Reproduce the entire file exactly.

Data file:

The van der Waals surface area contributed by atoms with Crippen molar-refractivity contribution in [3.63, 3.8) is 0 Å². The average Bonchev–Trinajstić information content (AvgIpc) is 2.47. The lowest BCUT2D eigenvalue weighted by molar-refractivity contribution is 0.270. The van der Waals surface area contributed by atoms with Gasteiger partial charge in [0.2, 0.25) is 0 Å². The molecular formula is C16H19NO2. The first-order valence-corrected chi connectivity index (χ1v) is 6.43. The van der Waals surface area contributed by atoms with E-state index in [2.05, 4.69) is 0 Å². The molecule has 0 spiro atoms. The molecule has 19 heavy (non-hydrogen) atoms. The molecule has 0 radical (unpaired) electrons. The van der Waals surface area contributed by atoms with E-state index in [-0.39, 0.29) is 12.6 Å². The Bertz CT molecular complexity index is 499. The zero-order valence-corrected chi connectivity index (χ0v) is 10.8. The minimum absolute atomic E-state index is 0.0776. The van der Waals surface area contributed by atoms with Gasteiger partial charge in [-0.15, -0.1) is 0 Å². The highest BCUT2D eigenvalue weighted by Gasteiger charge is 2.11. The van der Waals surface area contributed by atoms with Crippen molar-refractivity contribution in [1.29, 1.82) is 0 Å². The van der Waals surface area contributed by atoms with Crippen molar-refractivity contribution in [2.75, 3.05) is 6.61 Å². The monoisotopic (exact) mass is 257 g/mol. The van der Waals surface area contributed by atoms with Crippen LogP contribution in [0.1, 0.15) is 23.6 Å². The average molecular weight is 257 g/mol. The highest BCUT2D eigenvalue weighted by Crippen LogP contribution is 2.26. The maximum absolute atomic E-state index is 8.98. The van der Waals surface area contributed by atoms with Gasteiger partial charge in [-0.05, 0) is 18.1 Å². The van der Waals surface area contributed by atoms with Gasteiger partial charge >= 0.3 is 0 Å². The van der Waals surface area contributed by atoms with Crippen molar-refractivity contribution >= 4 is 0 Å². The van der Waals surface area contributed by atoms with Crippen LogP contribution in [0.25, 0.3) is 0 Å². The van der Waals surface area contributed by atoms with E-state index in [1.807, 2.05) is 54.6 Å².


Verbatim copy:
The van der Waals surface area contributed by atoms with Crippen molar-refractivity contribution in [3.63, 3.8) is 0 Å². The average Bonchev–Trinajstić information content (AvgIpc) is 2.47. The lowest BCUT2D eigenvalue weighted by molar-refractivity contribution is 0.270. The van der Waals surface area contributed by atoms with Gasteiger partial charge in [0.2, 0.25) is 0 Å². The molecular formula is C16H19NO2. The first-order valence-corrected chi connectivity index (χ1v) is 6.43. The van der Waals surface area contributed by atoms with E-state index in [2.05, 4.69) is 0 Å². The molecule has 0 spiro atoms. The molecule has 19 heavy (non-hydrogen) atoms. The molecule has 0 radical (unpaired) electrons. The van der Waals surface area contributed by atoms with E-state index in [-0.39, 0.29) is 12.6 Å². The Bertz CT molecular complexity index is 499. The zero-order valence-corrected chi connectivity index (χ0v) is 10.8. The minimum absolute atomic E-state index is 0.0776. The van der Waals surface area contributed by atoms with Gasteiger partial charge in [-0.15, -0.1) is 0 Å². The highest BCUT2D eigenvalue weighted by Gasteiger charge is 2.11. The van der Waals surface area contributed by atoms with Crippen molar-refractivity contribution in [1.29, 1.82) is 0 Å². The van der Waals surface area contributed by atoms with Crippen molar-refractivity contribution in [2.75, 3.05) is 6.61 Å². The monoisotopic (exact) mass is 257 g/mol. The van der Waals surface area contributed by atoms with Crippen LogP contribution in [0.1, 0.15) is 23.6 Å². The average molecular weight is 257 g/mol. The highest BCUT2D eigenvalue weighted by Crippen LogP contribution is 2.26. The maximum absolute atomic E-state index is 8.98. The van der Waals surface area contributed by atoms with Gasteiger partial charge in [-0.05, 0) is 18.1 Å². The van der Waals surface area contributed by atoms with Gasteiger partial charge >= 0.3 is 0 Å². The van der Waals surface area contributed by atoms with Crippen molar-refractivity contribution >= 4 is 0 Å². The van der Waals surface area contributed by atoms with Crippen LogP contribution in [0.25, 0.3) is 0 Å². The van der Waals surface area contributed by atoms with E-state index in [1.807, 2.05) is 54.6 Å².